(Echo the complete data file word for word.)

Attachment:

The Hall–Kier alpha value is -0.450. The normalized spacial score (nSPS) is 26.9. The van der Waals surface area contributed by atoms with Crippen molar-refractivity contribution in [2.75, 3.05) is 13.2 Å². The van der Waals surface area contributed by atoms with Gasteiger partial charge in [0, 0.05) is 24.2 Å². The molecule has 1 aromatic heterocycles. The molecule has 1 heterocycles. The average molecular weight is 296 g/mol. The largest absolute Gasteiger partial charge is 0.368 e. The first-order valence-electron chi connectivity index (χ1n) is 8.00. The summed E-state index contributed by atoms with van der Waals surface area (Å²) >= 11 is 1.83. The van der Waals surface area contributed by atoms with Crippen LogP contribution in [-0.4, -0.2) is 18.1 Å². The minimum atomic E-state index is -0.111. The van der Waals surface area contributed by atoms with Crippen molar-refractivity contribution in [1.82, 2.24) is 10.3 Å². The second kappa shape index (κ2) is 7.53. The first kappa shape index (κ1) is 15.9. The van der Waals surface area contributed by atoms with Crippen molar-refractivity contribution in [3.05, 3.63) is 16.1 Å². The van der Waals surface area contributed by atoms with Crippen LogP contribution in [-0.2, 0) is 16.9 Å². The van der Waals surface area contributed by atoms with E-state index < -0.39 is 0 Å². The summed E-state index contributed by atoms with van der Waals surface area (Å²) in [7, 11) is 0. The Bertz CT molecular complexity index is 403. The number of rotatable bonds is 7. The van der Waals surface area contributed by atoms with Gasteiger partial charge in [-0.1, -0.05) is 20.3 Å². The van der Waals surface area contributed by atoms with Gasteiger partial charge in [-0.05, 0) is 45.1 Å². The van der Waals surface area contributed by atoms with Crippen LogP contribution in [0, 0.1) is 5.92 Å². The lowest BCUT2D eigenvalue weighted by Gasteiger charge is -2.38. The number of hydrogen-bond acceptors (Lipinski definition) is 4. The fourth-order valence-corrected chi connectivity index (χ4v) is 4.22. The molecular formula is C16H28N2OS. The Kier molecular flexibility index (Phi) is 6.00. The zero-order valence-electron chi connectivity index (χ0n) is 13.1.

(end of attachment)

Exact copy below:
The Hall–Kier alpha value is -0.450. The normalized spacial score (nSPS) is 26.9. The van der Waals surface area contributed by atoms with Crippen molar-refractivity contribution in [2.75, 3.05) is 13.2 Å². The van der Waals surface area contributed by atoms with Gasteiger partial charge in [0, 0.05) is 24.2 Å². The molecule has 1 aromatic heterocycles. The molecule has 1 heterocycles. The average molecular weight is 296 g/mol. The largest absolute Gasteiger partial charge is 0.368 e. The first-order valence-electron chi connectivity index (χ1n) is 8.00. The summed E-state index contributed by atoms with van der Waals surface area (Å²) >= 11 is 1.83. The van der Waals surface area contributed by atoms with Crippen LogP contribution in [-0.4, -0.2) is 18.1 Å². The minimum atomic E-state index is -0.111. The van der Waals surface area contributed by atoms with Crippen molar-refractivity contribution in [1.82, 2.24) is 10.3 Å². The second kappa shape index (κ2) is 7.53. The first kappa shape index (κ1) is 15.9. The van der Waals surface area contributed by atoms with Crippen molar-refractivity contribution in [3.05, 3.63) is 16.1 Å². The van der Waals surface area contributed by atoms with Crippen LogP contribution in [-0.2, 0) is 16.9 Å². The van der Waals surface area contributed by atoms with E-state index < -0.39 is 0 Å². The summed E-state index contributed by atoms with van der Waals surface area (Å²) in [7, 11) is 0. The Bertz CT molecular complexity index is 403. The number of rotatable bonds is 7. The van der Waals surface area contributed by atoms with Gasteiger partial charge in [-0.1, -0.05) is 20.3 Å². The van der Waals surface area contributed by atoms with Gasteiger partial charge in [-0.05, 0) is 45.1 Å². The van der Waals surface area contributed by atoms with Crippen LogP contribution in [0, 0.1) is 5.92 Å². The lowest BCUT2D eigenvalue weighted by Gasteiger charge is -2.38. The number of hydrogen-bond acceptors (Lipinski definition) is 4. The fourth-order valence-corrected chi connectivity index (χ4v) is 4.22. The molecular formula is C16H28N2OS. The Kier molecular flexibility index (Phi) is 6.00. The zero-order valence-electron chi connectivity index (χ0n) is 13.1.